Why I am not Turkish at all

Turks are known for their hospitality and dedication. That is at least what I have heard from friends which visited Turkey. I, on the other hand, have lost almost everything what would qualify me as such a person. Since 4 weeks I am in Italy and much of the things I have seen remind me on Turkey and the Turks, just with a little bit more of an European flavour.

  • Food: Turks as well as Italians like to speak about food and to eat. I mean they celebrate their food and then eat it; slowly, very slowly. I, on the other hand, see food as a necessity, i.e. I need it to survive, hence I eat it. Speaking about it? No, thanks! Oh yes, and to make Turks as well as Italians happy, say how good their food is. It’s almost as easy to make them happy as a woman, by saying how nice they look today.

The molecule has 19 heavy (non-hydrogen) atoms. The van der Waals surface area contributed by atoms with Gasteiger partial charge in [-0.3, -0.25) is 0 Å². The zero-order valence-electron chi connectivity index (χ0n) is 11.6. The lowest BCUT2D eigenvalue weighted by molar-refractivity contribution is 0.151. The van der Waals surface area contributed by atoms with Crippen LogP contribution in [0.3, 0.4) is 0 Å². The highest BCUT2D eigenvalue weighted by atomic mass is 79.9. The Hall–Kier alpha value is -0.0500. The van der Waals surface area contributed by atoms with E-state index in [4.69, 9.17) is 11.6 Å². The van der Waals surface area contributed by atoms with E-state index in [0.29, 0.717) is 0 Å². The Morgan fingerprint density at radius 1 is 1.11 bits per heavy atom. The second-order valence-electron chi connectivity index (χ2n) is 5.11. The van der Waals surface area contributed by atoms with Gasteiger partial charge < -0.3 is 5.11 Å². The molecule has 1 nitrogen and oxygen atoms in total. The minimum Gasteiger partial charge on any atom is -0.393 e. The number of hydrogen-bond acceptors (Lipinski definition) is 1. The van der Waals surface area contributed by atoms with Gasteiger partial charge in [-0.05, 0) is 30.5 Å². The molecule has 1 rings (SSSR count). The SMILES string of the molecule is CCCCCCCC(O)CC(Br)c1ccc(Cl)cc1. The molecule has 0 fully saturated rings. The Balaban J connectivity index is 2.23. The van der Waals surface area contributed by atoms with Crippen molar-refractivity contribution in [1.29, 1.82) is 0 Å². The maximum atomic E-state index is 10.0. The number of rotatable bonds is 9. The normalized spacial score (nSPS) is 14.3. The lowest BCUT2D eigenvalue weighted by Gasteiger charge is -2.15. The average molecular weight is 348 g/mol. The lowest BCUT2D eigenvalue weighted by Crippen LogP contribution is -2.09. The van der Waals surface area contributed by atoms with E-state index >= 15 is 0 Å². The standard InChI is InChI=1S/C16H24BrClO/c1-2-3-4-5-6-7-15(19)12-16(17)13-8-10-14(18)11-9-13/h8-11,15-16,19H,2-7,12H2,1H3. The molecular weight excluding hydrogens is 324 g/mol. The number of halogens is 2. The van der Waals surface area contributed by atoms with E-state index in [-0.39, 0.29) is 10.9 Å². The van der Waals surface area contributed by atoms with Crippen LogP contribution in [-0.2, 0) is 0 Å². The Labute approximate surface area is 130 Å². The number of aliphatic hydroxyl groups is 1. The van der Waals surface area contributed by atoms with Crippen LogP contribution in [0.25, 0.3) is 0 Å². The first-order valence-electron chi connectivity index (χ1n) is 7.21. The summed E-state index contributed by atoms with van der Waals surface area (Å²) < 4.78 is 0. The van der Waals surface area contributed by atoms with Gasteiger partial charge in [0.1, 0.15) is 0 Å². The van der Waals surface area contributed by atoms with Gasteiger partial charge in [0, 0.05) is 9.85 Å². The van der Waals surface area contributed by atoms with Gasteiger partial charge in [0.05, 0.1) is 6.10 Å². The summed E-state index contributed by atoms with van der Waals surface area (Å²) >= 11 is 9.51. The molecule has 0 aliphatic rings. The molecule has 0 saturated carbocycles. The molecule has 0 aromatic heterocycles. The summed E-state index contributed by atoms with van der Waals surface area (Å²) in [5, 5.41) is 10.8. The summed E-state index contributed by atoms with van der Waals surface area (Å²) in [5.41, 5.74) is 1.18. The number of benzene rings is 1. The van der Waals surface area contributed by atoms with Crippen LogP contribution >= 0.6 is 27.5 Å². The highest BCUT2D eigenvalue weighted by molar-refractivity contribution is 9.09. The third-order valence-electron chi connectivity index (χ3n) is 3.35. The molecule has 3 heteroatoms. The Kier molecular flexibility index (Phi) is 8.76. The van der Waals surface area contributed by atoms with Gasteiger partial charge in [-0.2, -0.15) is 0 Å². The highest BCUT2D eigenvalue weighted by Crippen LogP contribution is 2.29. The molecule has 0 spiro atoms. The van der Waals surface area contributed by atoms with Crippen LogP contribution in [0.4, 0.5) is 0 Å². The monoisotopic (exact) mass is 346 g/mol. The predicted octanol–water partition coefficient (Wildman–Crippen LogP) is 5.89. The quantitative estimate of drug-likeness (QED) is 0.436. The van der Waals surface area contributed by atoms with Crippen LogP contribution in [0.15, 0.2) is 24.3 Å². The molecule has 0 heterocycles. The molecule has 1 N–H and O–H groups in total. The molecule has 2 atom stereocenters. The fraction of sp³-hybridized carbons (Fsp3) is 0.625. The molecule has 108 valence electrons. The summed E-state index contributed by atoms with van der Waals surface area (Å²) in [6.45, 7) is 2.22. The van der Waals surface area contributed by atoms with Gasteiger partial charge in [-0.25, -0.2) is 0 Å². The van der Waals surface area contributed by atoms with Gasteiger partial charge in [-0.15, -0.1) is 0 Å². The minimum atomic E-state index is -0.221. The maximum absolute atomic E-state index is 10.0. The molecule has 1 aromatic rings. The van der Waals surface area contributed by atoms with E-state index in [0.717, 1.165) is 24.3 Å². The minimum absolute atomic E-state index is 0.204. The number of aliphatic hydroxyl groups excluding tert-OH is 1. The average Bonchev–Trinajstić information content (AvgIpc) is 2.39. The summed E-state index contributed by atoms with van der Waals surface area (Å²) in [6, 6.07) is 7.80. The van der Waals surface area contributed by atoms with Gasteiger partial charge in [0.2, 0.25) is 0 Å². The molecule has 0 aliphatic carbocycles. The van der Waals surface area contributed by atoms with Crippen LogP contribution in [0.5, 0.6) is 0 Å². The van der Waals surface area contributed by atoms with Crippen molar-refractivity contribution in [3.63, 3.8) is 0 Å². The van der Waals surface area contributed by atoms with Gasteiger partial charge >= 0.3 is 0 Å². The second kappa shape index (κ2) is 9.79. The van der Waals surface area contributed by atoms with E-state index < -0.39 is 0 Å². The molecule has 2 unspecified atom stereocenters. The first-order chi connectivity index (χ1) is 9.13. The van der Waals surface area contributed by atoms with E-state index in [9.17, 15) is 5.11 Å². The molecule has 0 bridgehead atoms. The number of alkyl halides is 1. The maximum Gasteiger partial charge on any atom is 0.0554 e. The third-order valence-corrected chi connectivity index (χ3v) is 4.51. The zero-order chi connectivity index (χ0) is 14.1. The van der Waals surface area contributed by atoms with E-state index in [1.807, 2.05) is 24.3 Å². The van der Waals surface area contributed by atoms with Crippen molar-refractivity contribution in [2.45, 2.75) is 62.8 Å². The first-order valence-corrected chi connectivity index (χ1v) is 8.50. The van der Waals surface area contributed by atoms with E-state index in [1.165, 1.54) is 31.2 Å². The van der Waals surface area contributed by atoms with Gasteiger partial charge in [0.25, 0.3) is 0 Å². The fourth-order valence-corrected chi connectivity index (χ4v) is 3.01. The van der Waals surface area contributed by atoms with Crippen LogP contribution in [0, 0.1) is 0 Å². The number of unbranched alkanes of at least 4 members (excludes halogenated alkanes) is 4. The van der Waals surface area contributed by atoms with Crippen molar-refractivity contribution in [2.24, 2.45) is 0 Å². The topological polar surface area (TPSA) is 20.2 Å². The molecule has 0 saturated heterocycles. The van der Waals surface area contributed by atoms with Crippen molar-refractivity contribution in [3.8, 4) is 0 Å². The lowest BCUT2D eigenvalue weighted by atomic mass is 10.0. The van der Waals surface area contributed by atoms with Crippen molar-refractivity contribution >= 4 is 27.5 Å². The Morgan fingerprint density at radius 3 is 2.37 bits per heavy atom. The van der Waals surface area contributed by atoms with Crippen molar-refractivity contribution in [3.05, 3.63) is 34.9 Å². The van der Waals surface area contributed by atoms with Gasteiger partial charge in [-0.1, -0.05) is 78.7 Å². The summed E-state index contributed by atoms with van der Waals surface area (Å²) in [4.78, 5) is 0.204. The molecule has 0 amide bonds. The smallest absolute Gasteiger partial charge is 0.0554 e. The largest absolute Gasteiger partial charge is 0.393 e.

• Tobacco: The following statement might be slightly biased, due to several years exposure to clean Swedish air. People in Sweden are smart, if they wanna poison themselves slowly by smoking they do it with Snus and do not harm others. Additionally the Swedish government is making it really hard for smokers to enjoy their cigarettes by restricting the area were smoking is permitted. Other countries on the other hand are still years behind Sweden in this respect. Anyway back to my point. I was raised in a family were smoking was disliked and smokers were avoided were possible. Many of our relatives in Turkey were not visited at their homes, because they were smokers. This was also driven by my father who has respiratory problems and can smell if someone had smoked some weeks ago (that saved us as youngster from smoking). Smoking is very common in Turkey, among old and young as well as men and women and unfortunately even very young children. During my childhood I observed many times Turkish families coming to us, and going quite quickly. The reason: many don’t even ask if they can smoke, they just start, and then my father gets very angry, yells at them, takes their cigarettes from them and threw them out. This has given us almost a non-Turkish childhood, because there were really not many Turkish families in Germany, which visited us and I don’t miss it at all. We had always trouble on vacation (is it vacation when you spend 4 weeks to visit all your relatives spread around Turkey?) in Turkey, because bus and taxi drivers had to start to smoke without asking my dad and he had to fight with them. In this matter my father influenced me a lot. I hate places where one has to cross a group of smokers or indoor places where it is allowed, like Heathrow. Italy and Italians are in this respect much like Turks and Turkey, exceptions are of course always present and they prove the theory.